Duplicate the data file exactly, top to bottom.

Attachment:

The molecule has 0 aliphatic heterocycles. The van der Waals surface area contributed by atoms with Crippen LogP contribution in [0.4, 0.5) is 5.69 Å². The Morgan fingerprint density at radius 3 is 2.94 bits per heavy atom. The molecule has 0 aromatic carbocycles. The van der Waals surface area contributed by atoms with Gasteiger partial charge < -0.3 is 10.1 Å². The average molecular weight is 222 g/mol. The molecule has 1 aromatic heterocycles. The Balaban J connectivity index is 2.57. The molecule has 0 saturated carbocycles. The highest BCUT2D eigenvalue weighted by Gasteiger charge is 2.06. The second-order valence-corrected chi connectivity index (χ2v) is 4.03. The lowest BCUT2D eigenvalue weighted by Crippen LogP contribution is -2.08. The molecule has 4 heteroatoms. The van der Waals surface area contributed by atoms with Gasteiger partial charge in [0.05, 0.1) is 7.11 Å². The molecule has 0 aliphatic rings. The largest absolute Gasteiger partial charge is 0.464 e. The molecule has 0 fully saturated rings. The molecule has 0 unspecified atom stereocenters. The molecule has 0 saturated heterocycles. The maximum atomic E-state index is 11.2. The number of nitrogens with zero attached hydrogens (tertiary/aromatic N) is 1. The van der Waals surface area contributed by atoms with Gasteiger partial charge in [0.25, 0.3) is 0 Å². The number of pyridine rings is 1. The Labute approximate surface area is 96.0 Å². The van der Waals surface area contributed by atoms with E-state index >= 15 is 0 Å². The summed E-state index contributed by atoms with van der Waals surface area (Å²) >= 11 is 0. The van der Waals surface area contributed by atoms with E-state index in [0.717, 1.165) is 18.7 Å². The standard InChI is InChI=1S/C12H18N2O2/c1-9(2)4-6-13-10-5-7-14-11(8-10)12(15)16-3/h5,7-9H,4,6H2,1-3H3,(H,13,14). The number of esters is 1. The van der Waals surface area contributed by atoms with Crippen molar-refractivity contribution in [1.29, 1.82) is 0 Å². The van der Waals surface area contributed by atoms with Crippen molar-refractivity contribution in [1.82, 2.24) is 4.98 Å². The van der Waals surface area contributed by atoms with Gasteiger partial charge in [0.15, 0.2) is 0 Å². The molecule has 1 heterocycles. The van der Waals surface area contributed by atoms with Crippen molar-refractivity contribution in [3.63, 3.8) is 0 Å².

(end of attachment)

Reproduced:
The molecule has 0 aliphatic heterocycles. The van der Waals surface area contributed by atoms with Crippen LogP contribution in [0.4, 0.5) is 5.69 Å². The Morgan fingerprint density at radius 3 is 2.94 bits per heavy atom. The molecule has 0 aromatic carbocycles. The van der Waals surface area contributed by atoms with Gasteiger partial charge < -0.3 is 10.1 Å². The average molecular weight is 222 g/mol. The molecule has 1 aromatic heterocycles. The Balaban J connectivity index is 2.57. The molecule has 0 saturated carbocycles. The highest BCUT2D eigenvalue weighted by Gasteiger charge is 2.06. The second-order valence-corrected chi connectivity index (χ2v) is 4.03. The lowest BCUT2D eigenvalue weighted by Crippen LogP contribution is -2.08. The molecule has 4 heteroatoms. The van der Waals surface area contributed by atoms with Gasteiger partial charge in [0.05, 0.1) is 7.11 Å². The molecule has 0 aliphatic rings. The largest absolute Gasteiger partial charge is 0.464 e. The molecule has 0 fully saturated rings. The molecule has 0 unspecified atom stereocenters. The molecule has 0 saturated heterocycles. The maximum atomic E-state index is 11.2. The number of nitrogens with zero attached hydrogens (tertiary/aromatic N) is 1. The van der Waals surface area contributed by atoms with Gasteiger partial charge in [0.25, 0.3) is 0 Å². The number of pyridine rings is 1. The Labute approximate surface area is 96.0 Å². The van der Waals surface area contributed by atoms with E-state index >= 15 is 0 Å². The summed E-state index contributed by atoms with van der Waals surface area (Å²) >= 11 is 0. The van der Waals surface area contributed by atoms with E-state index in [0.717, 1.165) is 18.7 Å². The standard InChI is InChI=1S/C12H18N2O2/c1-9(2)4-6-13-10-5-7-14-11(8-10)12(15)16-3/h5,7-9H,4,6H2,1-3H3,(H,13,14). The number of esters is 1. The van der Waals surface area contributed by atoms with Crippen molar-refractivity contribution in [1.29, 1.82) is 0 Å². The van der Waals surface area contributed by atoms with Crippen molar-refractivity contribution in [1.82, 2.24) is 4.98 Å². The van der Waals surface area contributed by atoms with Gasteiger partial charge in [0.15, 0.2) is 0 Å². The molecule has 1 heterocycles. The van der Waals surface area contributed by atoms with Crippen molar-refractivity contribution in [3.63, 3.8) is 0 Å².